Homology Among Divergent Paleozoic Tetrapod Clades

  1. Gregov K. Bock Organizer and
  2. Gail Cardew
  1. Robert L. Carroll

Published Online: 28 SEP 2007

DOI: 10.1002/9780470515655.ch4

Novartis Foundation Symposium 222 - Homology

Novartis Foundation Symposium 222 - Homology

How to Cite

Carroll, R. L. (2007) Homology Among Divergent Paleozoic Tetrapod Clades, in Novartis Foundation Symposium 222 - Homology (eds G. K. Bock and G. Cardew), John Wiley & Sons, Ltd., Chichester, UK. doi: 10.1002/9780470515655.ch4

Author Information

  1. Redpath Museum, McGill University, 859 Sherbrooke St. West, Montreal, Canada H3A 2K6

Publication History

  1. Published Online: 28 SEP 2007

ISBN Information

Print ISBN: 9780471984931

Online ISBN: 9780470515655

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Keywords:

  • homology;
  • paleozoic tetrapod clades;
  • phylogenetic origin;
  • paleozoic amphibians;
  • tetrapod miniaturization

Summary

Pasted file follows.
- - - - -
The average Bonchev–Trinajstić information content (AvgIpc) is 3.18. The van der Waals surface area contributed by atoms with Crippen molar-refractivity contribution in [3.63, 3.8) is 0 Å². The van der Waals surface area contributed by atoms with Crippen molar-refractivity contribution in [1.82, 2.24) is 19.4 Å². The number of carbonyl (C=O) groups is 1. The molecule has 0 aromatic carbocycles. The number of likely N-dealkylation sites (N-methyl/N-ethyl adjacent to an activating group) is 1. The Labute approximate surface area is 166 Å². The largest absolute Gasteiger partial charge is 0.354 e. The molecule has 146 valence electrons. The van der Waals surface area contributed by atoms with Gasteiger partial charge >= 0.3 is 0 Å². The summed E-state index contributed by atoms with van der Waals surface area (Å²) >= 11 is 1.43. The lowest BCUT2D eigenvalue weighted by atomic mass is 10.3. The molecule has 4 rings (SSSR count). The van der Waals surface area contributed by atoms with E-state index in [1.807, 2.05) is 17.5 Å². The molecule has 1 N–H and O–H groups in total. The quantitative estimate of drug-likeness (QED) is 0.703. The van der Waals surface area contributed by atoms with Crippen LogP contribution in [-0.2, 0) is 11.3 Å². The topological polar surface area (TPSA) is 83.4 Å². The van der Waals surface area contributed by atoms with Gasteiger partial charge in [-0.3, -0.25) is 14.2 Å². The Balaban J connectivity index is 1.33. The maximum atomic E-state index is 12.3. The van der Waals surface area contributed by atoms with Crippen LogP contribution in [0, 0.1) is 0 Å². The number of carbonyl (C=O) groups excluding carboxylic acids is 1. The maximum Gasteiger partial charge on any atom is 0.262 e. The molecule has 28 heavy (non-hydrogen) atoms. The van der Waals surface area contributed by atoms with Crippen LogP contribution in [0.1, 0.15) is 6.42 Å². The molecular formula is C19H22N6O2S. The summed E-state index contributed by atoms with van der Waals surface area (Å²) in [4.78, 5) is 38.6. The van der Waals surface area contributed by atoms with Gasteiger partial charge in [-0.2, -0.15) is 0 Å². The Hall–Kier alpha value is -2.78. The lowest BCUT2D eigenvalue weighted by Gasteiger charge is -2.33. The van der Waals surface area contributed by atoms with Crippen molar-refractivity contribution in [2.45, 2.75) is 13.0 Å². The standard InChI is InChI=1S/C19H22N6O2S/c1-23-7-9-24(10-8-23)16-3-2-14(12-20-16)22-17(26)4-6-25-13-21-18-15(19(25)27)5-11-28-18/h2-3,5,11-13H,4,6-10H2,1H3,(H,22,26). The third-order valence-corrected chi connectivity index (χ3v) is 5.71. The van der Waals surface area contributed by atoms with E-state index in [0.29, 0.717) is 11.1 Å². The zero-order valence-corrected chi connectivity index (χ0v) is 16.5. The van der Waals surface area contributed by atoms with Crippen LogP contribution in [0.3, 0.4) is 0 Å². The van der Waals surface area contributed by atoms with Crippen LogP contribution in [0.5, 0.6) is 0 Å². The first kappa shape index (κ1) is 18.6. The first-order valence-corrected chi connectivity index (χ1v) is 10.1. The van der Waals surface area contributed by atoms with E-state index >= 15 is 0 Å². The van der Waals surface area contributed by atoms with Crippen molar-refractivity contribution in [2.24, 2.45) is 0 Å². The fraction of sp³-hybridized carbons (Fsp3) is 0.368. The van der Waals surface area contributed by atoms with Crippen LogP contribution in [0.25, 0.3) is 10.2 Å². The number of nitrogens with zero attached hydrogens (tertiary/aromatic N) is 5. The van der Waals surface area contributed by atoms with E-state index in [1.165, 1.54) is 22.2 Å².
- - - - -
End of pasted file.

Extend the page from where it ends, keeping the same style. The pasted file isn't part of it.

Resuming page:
A stringent definition of homology is necessary to establish phylogenetic relationships among Paleozoic amphibians. Many derived characters exhibited by divergent clades of Carboniferous lepospondyls resemble those achieved convergently among Cenozoic squamates that have elongate bodies and reduced limbs, and by lineages of modern amphibians that have undergone miniaturization. Incongruent character distribution, poorly resolved cladograms and functionally improbable character transformations determined by phylogenetic analysis suggest that convergence was also common among Paleozoic amphibians with a skull length under 3 cm, including lepospondyls, early amniotes and the putative ancestors of modern amphibians. For this reason, it is injudicious to equate apparent synapomorphy (perceived common presence of a particular derived character in two putative sister- taxa) with strict homology of phylogenetic origin. Identification of homology by the similarity of structure, anatomical position and pattern of development is insufficient to establish the synapomorphy of bone and limb loss or precocial ossification of vertebral centra, which are common among small Paleozoic amphibians. The only way in which synapomorphies can be established definitively is through the discovery and recognition of the trait in question in basal members of each of the clades under study, and in their immediate common ancestors.